It is a moderate, mid-April night outside. (It’s tax day, though the pandemic has jumbled deadlines, even that one. The clock with Budweiser Clydesdales is showing dead midnight, both hands aligned under the horse’s hooves. The flat screen Sanyo is on but silent over the bar — some talking head is on the screen. (Deano usually only puts the sound up for sports, especially the Bruins). Athena (“Thena’ as you note I call her) has her long slender legs crossed and pointing my way. She has a red blazer on with the company logo over the breast pocket. She sells real estate in the daylight.

“Thena,” I say again, sitting down on the stool next to her. She has been nursing a Manhattan. “How’s business?”

I know the answer to that question. It’s a seller’s market. Business is great, from Revere to Wellesley.

Athena’s surname “Leroy” is, by the way, from two husbands ago. She’s Greek, from Lowell, and, to save my life, I couldn’t tell you her “maiden” name now. (Sorry for that sexist, almost antediluvian, thoroughly unacceptable moniker, if by chance you’re one of the legion of folks who take blanket offense at everything. So few people read this blog — I’m up to two now — I can’t afford to offend anyone.) Athena is the best looking sexagenarian I know, especially now that she’s let her hair go silver. She really ought not to be hanging around a bar this late, being only a moderate and strictly social drinker with a reputation to protect. It’s a mystery why she comes here, which could be said of many patrons, including me. She stops in to see Deano from time to time, having sold his sister a house in Swampscott. Deano’s always good company and Athena is, from time to time, a bit lonely. She’ll probably marry again soon, ending the current plague of solitude.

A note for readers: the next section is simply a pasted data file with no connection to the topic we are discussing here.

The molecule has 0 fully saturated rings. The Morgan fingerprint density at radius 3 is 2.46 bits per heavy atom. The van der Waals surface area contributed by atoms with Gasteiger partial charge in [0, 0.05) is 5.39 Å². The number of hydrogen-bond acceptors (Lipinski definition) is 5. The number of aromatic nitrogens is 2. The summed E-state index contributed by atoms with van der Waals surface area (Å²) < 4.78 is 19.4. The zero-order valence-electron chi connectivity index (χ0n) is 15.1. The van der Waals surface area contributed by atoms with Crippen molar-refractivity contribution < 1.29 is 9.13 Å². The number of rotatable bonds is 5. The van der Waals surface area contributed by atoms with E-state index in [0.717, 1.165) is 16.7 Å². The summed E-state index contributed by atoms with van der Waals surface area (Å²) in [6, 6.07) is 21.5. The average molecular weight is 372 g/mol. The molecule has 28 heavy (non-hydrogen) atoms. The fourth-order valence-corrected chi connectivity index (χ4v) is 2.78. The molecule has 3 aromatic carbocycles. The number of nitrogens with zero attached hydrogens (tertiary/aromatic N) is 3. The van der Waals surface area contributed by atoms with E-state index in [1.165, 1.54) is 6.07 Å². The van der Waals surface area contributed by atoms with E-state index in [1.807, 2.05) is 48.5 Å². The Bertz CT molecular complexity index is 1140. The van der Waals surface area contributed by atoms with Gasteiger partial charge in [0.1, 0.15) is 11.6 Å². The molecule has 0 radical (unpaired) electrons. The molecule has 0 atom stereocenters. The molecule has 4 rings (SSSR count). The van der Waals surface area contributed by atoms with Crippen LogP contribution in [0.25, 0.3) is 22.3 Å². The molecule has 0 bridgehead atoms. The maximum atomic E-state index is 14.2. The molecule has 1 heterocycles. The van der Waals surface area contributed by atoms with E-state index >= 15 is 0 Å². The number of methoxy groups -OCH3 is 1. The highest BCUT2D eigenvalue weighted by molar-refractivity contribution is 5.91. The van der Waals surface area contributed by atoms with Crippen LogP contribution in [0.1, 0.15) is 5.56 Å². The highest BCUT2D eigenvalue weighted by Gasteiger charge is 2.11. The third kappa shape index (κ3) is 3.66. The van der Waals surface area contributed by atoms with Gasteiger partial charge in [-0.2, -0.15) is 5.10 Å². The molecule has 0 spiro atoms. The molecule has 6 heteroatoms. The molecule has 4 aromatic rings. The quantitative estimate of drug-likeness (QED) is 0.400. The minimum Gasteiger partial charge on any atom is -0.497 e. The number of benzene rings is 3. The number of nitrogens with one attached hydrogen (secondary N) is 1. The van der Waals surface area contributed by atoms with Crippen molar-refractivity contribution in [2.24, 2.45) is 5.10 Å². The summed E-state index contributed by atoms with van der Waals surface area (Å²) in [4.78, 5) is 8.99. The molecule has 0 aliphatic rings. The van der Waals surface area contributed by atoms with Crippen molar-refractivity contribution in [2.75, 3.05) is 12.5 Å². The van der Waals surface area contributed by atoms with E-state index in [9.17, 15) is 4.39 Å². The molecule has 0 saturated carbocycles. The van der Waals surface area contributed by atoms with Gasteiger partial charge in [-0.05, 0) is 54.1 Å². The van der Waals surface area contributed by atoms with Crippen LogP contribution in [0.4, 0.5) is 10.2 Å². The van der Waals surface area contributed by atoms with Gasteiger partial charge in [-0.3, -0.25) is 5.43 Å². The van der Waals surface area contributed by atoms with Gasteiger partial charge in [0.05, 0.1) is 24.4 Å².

I can usually count on a few laughs with Thena. But tonight, she surprises me. She’s gloomy and silent. Maybe it’s the Manhattan speaking, and maybe she spent too much time lately around Husband Number Three before discharging him. He was Irish, dreary and fatalistic, lacking the consolation of all his lost faith, first in God, then in Buddha. She looks gloomy alright. The real estate market is through the roof! How can she be gloomy? (One answer, of course, would be that we aren’t our jobs.)

“Some grief, some misery is the portion of us all, “says Thena, philosophically, by way of “hello.” This is a cocktail of ancient Greek wisdom — and dark Celtic glumness. The sort of things Manhattans were made to sooth, I suppose.

Deano comes over to us. He knows I don’t imbibe and sets me up with my usual: bitters and soda. Seems ole’ Athena’s been mentally downing bitters.

“Winter’s over, I know,”she says. And I know it’s mild and lovely out, really… But, Greggie honey, I’m feeling cold and dark and dreary. I can’t figure it.”

Ah! The little black dog of depression. Considering possible sources, I recall that Athena had recently lost a pedigree toy poodle to old age, along with Husband Number Three (whose loss, unlike the dog’s, was her choice.)